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Tuesday, December 14, 2010

One of these days these boots are gonna walk all over you...

One of these days these boots are gonna walk all over you...

The first person to face a second murder trial following the removal of the double jeopardy rule was today convicted of battering a woman to death in 1995.

Mark Weston, 35, from the Oxfordshire village of Ascott-under-Wychwood, was acquitted of the murder of 30-year-old Vikki Thompson, a married mother of two children, in 1996, but a new trial was held after forensic scientists discovered specks of her blood on Weston's boots when the case was reopened.

The law was changed in 2005 to allow for retrials for serious offences in the light of new evidence.

Regardless of whether I think Mark Weston did or did not murder Vikki Thompson, I would question the legitimacy of this second trial on the ground that old evidence which existed at the original trial but was overlooked hardly constitutes new evidence.

A Crown Prosecution Service spokeswoman said: "There has to be new evidence which was not available at the time of the original trial".

"After reopening the case and re-examining Weston's boots, which had been retained following the original trial, forensic scientists discovered two specks of Thompson's blood, which had been deposited on the footwear when wet but had been previously overlooked".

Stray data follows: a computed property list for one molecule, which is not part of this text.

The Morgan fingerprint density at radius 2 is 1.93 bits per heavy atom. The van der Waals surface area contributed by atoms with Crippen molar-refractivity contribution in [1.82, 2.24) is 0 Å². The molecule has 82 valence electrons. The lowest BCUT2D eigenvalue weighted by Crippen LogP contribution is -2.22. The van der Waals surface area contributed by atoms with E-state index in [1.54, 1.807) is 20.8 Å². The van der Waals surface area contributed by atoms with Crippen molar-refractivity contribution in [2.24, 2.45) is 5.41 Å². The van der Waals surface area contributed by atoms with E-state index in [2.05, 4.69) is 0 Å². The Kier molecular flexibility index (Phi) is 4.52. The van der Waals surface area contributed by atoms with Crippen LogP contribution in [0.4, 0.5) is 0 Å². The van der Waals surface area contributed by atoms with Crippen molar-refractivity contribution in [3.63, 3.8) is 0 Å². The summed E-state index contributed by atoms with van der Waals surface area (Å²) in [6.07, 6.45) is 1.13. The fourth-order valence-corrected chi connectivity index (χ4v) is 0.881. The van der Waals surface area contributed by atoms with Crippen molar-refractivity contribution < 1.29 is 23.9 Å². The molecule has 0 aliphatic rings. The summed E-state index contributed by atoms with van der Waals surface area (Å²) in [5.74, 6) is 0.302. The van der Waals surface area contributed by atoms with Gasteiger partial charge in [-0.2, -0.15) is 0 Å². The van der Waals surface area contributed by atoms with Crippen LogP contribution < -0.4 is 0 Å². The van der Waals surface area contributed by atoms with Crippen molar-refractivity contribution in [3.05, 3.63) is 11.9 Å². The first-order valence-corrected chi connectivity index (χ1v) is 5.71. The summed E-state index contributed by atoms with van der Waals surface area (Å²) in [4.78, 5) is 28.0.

Why was Mark Weston's property retained by the police and not returned to him following him being found not guilty? My property was returned to me and I was guilty!

It might be argued that there was new forensic techniques, but this is not the same as new evidence. In my view, the police conducted an unlawful search of private property without the owner's consent.

Perhaps, Mark Weston's lawyers should consider an appeal?


Anonymous said...

Difficult one. It was old evidence but modern science has allowed that evidence to be re-determined.

As you say though, NOT new evidence.

Barnacle Bill said...

And they're closing down the Forensic Science Service, which was state owned, so now it's all going to go out to the private sector.
Where shareholder's interests will probably come before that of seeing justice served.

Anonymous said...

Allowing modern day science to disprove old evidence is one thing but what happens when new new modern day science disproves the new modern day science?

On Balance I would rather have one trial deciding on the evidence of the day.